There’s no doubt that the current state of religion, as well as our nation’s political agenda, are providing endless amounts of substance for musicians across the board. It’s getting to the point where it would be more subversive for a rock band or hip-hop act to make a record about being a devout Catholic and a card-carrying Republican. The Bush administration seems to be the special ingredient that when added to already-angst-ridden musicians gives them the power to go platinum.
That being said, The Body, The Blood, The Machine is the holy grail of anti-political/anti-religion records to come out in the last seven years. The record captures a sentiment that many others have attempted and failed to provide, mostly due to a lack of truly connecting with the listener musically, lyrically and emotionally. But this album is a venting of honest emotions, and listening to it is therapeutic. Frontman Hutch Harris points out the ironies and contradictions within religion and politics that should resonate with anyone who has ever questioned these institutions.
Harris’s take on religion and politics is the unrelenting theme on the Thermals’ third full-length, but the lyrics are just a small part of this record’s charm. Harris, along with original bass player Kathy Foster, wrote and played all of the music on The Body, The Blood, The Machine after original drummer Jordan Hudson left the band during recording. What they put together doesn’t necessarily chart any new territory musically, but it pays homage to the early-’90s post-punk sound. The Body picks up where the Chapel Hill bands left off, and the music has the perfect touch of melody, power, aggression and humility to it the ultimate draw to this record.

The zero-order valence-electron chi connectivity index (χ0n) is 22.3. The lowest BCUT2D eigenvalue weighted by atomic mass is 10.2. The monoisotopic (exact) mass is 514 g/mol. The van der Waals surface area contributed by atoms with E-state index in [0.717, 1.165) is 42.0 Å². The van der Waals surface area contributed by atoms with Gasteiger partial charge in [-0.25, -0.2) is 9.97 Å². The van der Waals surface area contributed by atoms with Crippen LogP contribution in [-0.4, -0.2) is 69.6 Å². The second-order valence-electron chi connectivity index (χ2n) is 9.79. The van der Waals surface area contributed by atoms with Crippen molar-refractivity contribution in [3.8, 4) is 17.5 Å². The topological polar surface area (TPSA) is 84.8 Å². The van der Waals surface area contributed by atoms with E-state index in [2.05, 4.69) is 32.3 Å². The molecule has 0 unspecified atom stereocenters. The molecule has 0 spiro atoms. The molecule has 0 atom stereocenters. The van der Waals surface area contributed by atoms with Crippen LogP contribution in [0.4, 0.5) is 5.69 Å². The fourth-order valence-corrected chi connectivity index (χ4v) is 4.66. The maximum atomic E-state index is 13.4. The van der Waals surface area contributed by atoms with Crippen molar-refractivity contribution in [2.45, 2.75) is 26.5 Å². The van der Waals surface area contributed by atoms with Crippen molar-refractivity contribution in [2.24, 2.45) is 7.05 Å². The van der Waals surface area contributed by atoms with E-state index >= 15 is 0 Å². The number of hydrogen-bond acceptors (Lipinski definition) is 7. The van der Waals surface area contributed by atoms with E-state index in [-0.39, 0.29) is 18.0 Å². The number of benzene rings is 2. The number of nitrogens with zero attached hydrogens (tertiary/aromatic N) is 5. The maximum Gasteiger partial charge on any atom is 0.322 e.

That sound provides a backdrop to the lyrics, adding honesty to the emotions contained within them. That can be felt from the moment the record starts, as Harris sings on “Here’s Your Future” “God reached his hand down from the sky, he flooded the land and he set it on fire,” over a chord progression that’s impossible to turn away from. The emotions carry through the entirely cohesive record, lightening up only on the sixth track, “Test Pattern,” in which Harris forgets about religion and politics for a minute to make a subtle plea for a relationship to a lover. Even this track benefits from the perfect combination of music and lyrics: With a hint of desperation, Harris suggests, “So you can call this a test pattern, so you don’t have to commit.” Meanwhile, the guitar, bass and drums create a minimalist sound, beautiful in its simplicity.
The Body, The Blood, The Machine does more than blow off steam about the troubles of religion and politics: It sums up the views of many who are fed up with these issues while at the same time providing more aspects of each to contemplate. And musically, it contains some of the best aspects of indie rock. Clearly, the Thermals were on to something with their previous releases, but they’ve really nailed it here. Thankfully, something good has come out of the last seven years of political follies and the political dominance of the Christian right.